Slough Borough Council looks to slash funding for library books

James Bagley. Local Democracy Reporter

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Slough will no longer be one of the top spenders on library books as it searches for vital savings.

As part of major cuts to reduce financial pressures, council bosses are looking for between 30 and 40 per cent savings in every service in order to save millions of pounds every year.

One of the main statutory service cuts that could be made is in the library service where Slough Borough Council aims to save about £400,000, which represents a 33 per cent saving in the service, in the draft 2022/23 budget.

A 12-week consultation is already underway to gather views on what residents think about the library service, which could see Cippenham and Langley libraries close down or see library hours slashed.

At a customer and community scrutiny panel, lead member for children’s services, lifelong learning, and skills Cllr Christine Hulme (Lab, Central) said the response rate has been 'quite good' where 970 comments have been received so far from online and drop-in sessions.

Speaking at the meeting on Tuesday, November 9, executive director for customer and community Richard West said the consultation is not 'pre-determined' and they will be analysing feedback where they conclude a recommendation to senior councillors next year.

However, it was heard that the council spends about £250,000 a year on new books to stock their four libraries, making Slough one of the top four spenders in the country on library books among local authorities.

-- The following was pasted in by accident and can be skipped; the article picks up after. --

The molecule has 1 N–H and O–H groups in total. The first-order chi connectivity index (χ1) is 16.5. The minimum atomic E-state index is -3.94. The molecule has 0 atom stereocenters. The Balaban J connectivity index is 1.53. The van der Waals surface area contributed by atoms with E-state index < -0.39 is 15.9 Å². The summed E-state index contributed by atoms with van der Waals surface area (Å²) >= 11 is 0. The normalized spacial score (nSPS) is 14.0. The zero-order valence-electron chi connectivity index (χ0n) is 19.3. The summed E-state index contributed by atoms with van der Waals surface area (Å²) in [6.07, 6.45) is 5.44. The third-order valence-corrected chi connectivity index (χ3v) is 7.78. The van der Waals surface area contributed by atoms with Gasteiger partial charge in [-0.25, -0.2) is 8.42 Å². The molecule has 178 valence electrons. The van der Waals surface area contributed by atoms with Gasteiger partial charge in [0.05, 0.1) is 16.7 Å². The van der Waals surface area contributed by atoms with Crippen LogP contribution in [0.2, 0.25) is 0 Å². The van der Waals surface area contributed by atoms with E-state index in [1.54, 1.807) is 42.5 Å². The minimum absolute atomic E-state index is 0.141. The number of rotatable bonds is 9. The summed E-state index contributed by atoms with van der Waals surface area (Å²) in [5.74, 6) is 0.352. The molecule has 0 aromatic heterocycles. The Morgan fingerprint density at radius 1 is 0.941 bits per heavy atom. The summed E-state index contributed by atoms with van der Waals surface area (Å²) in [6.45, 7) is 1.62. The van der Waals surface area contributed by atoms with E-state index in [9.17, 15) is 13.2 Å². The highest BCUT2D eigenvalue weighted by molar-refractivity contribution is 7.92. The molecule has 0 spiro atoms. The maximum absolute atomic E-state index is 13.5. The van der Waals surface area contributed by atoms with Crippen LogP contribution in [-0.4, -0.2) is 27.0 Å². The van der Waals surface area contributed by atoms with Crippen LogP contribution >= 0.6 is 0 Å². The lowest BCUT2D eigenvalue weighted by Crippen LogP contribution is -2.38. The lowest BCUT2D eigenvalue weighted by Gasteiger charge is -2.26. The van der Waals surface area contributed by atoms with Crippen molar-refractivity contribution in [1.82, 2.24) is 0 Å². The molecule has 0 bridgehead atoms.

Mr West said: “We’ve got a library service at the moment which is arguably one of the best in the country, but we have a budget that isn’t one of the best in the country. That’s the dilemma, isn’t it?”

This means the council will reduce this £250,000 spend on new books – but a small budget will be maintained to replace worn down books.

Depending on which route the council takes, library staff could be made redundant.

In the customer and community part of the draft 2022/23 budget, it needs to find a total of nearly £3m-worth in savings, leaving it with a total of £4.3m to spend on services within that directorate.

This is a massive decrease from this year’s budget which gave customer and community services a sum of nearly £10m to spend.

Other savings within this directorate the council is aiming to make includes stopping community development and youth work to achieve a £452,000 saving, withdrawing its documents stored in a Reading office and transfer to a council-owned building to shave £75,000 from its budget, and deleting various vacant

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